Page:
It occurs to me that, many times over the four-plus years I have been writing this “Skeptic’s Collection” column, I have taken the political and religious right to task for the venerable practice of “cherry-picking”, i.e., carefully culling all the evidence for any thesis so as to pick out those events and data that support one’s position, while no less carefully ignoring or de-emphasizing those events and data that support contrary arguments. Nowhere is this practice more prevalent than in theological discourse, in particular, theodical discourse. But progressives decidedly on the left of the spectrum, both theologically and politically, have an equivalent tendency to pick equally substantial cherry harvests. Herewith some examples that should make chardonnay-swilling, Bernie- / Warr
I'm in the process of ending a relationship. We were together 15 years, and even though things were always somewhat rocky, my partner and stepdaughter and I always said we were ohana.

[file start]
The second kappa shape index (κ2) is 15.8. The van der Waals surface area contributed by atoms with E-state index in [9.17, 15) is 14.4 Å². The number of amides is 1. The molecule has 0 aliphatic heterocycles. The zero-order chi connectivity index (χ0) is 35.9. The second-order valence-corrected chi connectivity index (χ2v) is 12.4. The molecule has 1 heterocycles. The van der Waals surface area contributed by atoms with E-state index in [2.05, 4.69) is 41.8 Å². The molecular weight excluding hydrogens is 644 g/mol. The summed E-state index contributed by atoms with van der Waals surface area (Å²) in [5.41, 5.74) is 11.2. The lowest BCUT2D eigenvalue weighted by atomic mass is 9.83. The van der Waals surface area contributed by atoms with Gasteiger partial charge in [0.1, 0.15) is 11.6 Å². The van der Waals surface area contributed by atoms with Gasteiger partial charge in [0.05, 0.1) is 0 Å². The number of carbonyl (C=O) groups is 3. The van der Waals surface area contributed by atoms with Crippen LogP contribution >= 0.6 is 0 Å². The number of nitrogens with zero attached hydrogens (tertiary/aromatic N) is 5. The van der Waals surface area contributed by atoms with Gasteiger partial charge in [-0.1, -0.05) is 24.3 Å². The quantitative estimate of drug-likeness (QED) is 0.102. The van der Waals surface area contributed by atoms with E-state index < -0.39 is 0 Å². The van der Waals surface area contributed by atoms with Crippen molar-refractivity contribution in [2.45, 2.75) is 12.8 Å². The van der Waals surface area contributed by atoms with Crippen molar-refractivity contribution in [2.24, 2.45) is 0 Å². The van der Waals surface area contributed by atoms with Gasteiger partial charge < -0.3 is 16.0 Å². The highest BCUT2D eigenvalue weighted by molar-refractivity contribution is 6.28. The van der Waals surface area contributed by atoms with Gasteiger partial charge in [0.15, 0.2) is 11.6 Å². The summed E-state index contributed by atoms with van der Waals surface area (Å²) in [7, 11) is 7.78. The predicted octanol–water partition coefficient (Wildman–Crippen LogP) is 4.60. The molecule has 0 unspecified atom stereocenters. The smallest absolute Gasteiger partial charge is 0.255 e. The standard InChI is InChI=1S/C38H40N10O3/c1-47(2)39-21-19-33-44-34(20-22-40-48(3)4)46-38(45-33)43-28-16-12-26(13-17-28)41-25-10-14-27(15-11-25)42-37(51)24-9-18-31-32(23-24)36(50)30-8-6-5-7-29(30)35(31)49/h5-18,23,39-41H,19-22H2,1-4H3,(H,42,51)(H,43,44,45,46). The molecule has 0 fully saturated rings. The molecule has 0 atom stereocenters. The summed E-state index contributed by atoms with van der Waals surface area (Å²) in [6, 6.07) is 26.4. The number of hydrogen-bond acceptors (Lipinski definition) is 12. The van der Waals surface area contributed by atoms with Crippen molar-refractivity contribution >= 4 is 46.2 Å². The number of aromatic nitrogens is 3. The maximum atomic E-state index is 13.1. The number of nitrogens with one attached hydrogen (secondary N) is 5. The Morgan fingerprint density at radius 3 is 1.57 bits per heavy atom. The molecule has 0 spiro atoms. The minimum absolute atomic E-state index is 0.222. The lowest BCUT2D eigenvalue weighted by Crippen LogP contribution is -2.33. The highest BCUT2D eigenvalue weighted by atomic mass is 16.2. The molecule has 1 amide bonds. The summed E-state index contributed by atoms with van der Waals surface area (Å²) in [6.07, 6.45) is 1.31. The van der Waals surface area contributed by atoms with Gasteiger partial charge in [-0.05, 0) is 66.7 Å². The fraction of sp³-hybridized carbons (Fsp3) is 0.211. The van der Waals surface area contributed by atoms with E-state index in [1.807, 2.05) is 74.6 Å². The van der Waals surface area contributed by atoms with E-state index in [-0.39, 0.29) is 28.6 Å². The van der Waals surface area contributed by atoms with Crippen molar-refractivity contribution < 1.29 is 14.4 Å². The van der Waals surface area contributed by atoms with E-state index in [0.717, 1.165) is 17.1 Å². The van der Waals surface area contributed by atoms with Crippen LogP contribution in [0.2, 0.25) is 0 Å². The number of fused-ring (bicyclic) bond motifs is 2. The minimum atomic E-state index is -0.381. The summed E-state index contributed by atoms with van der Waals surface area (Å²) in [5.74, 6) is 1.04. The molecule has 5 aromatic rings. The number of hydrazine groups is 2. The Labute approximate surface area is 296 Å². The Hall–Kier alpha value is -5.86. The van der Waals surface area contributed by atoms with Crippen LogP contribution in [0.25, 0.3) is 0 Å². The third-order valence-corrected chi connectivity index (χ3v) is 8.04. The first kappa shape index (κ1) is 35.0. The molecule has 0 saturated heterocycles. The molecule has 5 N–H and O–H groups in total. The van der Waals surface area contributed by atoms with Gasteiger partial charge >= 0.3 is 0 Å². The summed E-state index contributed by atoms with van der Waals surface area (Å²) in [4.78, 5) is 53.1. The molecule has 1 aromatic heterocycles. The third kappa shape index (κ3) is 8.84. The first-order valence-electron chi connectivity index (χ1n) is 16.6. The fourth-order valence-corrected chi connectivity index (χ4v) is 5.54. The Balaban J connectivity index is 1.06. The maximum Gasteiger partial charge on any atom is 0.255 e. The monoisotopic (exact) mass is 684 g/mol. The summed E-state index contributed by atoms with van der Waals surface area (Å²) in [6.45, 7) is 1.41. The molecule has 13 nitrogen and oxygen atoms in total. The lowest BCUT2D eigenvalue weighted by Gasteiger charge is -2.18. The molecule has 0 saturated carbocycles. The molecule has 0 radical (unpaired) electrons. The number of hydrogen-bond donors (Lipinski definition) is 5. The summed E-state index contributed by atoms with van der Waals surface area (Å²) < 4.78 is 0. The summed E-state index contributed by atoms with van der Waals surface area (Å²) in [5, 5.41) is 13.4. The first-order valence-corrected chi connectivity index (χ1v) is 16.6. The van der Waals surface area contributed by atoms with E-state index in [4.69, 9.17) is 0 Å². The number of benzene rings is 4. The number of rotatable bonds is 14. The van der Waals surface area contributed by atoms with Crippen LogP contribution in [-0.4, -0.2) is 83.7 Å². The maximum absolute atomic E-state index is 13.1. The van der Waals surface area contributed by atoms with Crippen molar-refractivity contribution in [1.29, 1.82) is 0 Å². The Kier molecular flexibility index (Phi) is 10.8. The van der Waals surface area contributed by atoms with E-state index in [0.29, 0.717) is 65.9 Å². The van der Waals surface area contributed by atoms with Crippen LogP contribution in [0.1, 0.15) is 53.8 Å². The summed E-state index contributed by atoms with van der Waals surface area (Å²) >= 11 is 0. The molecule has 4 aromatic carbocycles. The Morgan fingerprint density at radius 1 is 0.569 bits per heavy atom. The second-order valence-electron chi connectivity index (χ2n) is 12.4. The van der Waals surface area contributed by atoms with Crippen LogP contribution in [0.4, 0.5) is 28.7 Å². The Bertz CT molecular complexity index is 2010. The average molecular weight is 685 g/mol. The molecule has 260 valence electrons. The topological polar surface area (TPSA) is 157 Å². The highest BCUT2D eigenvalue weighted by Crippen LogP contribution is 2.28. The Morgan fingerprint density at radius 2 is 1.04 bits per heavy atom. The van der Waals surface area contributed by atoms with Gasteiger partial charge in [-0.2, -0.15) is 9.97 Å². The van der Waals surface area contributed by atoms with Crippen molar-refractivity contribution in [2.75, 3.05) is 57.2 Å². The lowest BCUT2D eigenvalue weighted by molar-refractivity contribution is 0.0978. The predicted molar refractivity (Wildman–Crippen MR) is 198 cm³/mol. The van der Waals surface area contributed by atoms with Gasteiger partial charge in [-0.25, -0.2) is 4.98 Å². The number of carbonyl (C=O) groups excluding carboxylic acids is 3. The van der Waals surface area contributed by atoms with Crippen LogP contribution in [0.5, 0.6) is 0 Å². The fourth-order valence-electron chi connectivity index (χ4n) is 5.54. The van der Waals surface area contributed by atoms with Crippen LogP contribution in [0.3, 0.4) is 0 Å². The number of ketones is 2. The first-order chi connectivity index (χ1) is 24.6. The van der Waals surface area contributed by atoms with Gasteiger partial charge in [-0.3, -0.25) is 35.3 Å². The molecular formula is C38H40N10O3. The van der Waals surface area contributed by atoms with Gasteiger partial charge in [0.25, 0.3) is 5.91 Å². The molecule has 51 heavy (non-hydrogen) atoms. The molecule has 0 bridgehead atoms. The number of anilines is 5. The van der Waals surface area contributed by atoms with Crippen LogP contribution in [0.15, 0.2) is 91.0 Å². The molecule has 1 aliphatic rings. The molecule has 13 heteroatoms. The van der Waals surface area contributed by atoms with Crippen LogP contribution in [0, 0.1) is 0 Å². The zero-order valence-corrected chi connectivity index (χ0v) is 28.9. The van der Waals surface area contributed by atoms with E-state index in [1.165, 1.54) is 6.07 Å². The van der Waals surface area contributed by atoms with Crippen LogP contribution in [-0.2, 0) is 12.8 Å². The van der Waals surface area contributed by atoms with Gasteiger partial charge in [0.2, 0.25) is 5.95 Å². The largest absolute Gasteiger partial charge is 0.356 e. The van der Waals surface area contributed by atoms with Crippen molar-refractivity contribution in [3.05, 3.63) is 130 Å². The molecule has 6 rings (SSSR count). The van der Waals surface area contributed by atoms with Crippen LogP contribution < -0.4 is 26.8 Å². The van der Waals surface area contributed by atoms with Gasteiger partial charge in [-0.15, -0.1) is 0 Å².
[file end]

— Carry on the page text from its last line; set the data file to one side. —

Nobody gets left behind or forgotten.
That doesn't work in the world of separation and divorce.
It's time to start looking for my new ohana. I expect that when I find it, it will be unexpected. Some people call this finding your tribe. I call it community.
God sets the lonely in families. (Psalm 68:6). It doesn't have to be family by blood. You can choose members of this family with which to surround yourself.
Remember those today who have been left behind or forgotten.
"All I really want to say
Is that the problems come and go
But the sunshine seems to stay . . . "
My son sent me On Coming from a Broken Home (an excerpt from the album, I'm New Here) for Mother's Day in 2011. Since then I publish some version of this piece every two years. I think Gil Scott-Heron's message here is important.
Gil Scott-Heron died around this time in 2011. He'd started out fiery and angry. Some will remember his forceful The Revolution Will Be Televised and other such works. He was always an artist of political integrity. It showed in actions such as refusing to perform in Tel Aviv because "we do not like wars." Over time his style mellowed, but his ideals remained.
Gil Scott-Heron is considered by many to be the grandfather of rap and the father of politica